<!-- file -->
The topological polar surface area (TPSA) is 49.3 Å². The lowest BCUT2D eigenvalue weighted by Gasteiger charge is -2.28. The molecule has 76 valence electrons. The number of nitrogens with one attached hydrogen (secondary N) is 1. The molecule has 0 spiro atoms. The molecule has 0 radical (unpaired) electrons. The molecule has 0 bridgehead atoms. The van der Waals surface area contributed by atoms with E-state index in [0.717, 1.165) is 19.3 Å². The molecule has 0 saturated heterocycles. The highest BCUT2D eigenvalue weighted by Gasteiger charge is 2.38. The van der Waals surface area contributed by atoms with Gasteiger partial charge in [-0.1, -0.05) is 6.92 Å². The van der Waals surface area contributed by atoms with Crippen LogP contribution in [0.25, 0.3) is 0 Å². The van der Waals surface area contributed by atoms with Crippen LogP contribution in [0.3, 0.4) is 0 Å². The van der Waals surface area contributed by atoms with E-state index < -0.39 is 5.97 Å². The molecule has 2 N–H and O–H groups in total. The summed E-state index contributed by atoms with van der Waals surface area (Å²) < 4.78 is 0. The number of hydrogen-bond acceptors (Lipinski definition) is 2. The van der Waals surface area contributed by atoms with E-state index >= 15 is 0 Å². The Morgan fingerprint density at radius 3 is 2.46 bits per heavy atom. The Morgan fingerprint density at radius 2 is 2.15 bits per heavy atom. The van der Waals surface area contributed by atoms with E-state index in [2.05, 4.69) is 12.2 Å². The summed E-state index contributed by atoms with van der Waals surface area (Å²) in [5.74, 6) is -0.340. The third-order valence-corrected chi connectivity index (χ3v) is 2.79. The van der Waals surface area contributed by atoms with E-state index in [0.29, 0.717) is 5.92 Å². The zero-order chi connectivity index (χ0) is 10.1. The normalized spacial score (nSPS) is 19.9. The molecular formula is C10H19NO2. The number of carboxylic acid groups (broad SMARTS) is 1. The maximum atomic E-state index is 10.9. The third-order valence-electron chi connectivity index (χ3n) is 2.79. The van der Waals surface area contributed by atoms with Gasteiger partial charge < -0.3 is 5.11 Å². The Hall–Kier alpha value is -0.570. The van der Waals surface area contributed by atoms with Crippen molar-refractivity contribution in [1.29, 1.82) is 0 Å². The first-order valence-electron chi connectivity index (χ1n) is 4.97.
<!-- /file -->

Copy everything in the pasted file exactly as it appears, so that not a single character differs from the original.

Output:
The topological polar surface area (TPSA) is 49.3 Å². The lowest BCUT2D eigenvalue weighted by Gasteiger charge is -2.28. The molecule has 76 valence electrons. The number of nitrogens with one attached hydrogen (secondary N) is 1. The molecule has 0 spiro atoms. The molecule has 0 radical (unpaired) electrons. The molecule has 0 bridgehead atoms. The van der Waals surface area contributed by atoms with E-state index in [0.717, 1.165) is 19.3 Å². The molecule has 0 saturated heterocycles. The highest BCUT2D eigenvalue weighted by Gasteiger charge is 2.38. The van der Waals surface area contributed by atoms with Gasteiger partial charge in [-0.1, -0.05) is 6.92 Å². The van der Waals surface area contributed by atoms with Crippen LogP contribution in [0.25, 0.3) is 0 Å². The van der Waals surface area contributed by atoms with Crippen LogP contribution in [0.3, 0.4) is 0 Å². The van der Waals surface area contributed by atoms with E-state index < -0.39 is 5.97 Å². The molecule has 2 N–H and O–H groups in total. The summed E-state index contributed by atoms with van der Waals surface area (Å²) < 4.78 is 0. The number of hydrogen-bond acceptors (Lipinski definition) is 2. The van der Waals surface area contributed by atoms with E-state index >= 15 is 0 Å². The Morgan fingerprint density at radius 3 is 2.46 bits per heavy atom. The Morgan fingerprint density at radius 2 is 2.15 bits per heavy atom. The van der Waals surface area contributed by atoms with E-state index in [2.05, 4.69) is 12.2 Å². The summed E-state index contributed by atoms with van der Waals surface area (Å²) in [5.74, 6) is -0.340. The third-order valence-corrected chi connectivity index (χ3v) is 2.79. The van der Waals surface area contributed by atoms with E-state index in [0.29, 0.717) is 5.92 Å². The zero-order chi connectivity index (χ0) is 10.1. The normalized spacial score (nSPS) is 19.9. The molecular formula is C10H19NO2. The number of carboxylic acid groups (broad SMARTS) is 1. The maximum atomic E-state index is 10.9. The third-order valence-electron chi connectivity index (χ3n) is 2.79. The van der Waals surface area contributed by atoms with Gasteiger partial charge < -0.3 is 5.11 Å². The Hall–Kier alpha value is -0.570. The van der Waals surface area contributed by atoms with Crippen molar-refractivity contribution in [1.29, 1.82) is 0 Å². The first-order valence-electron chi connectivity index (χ1n) is 4.97.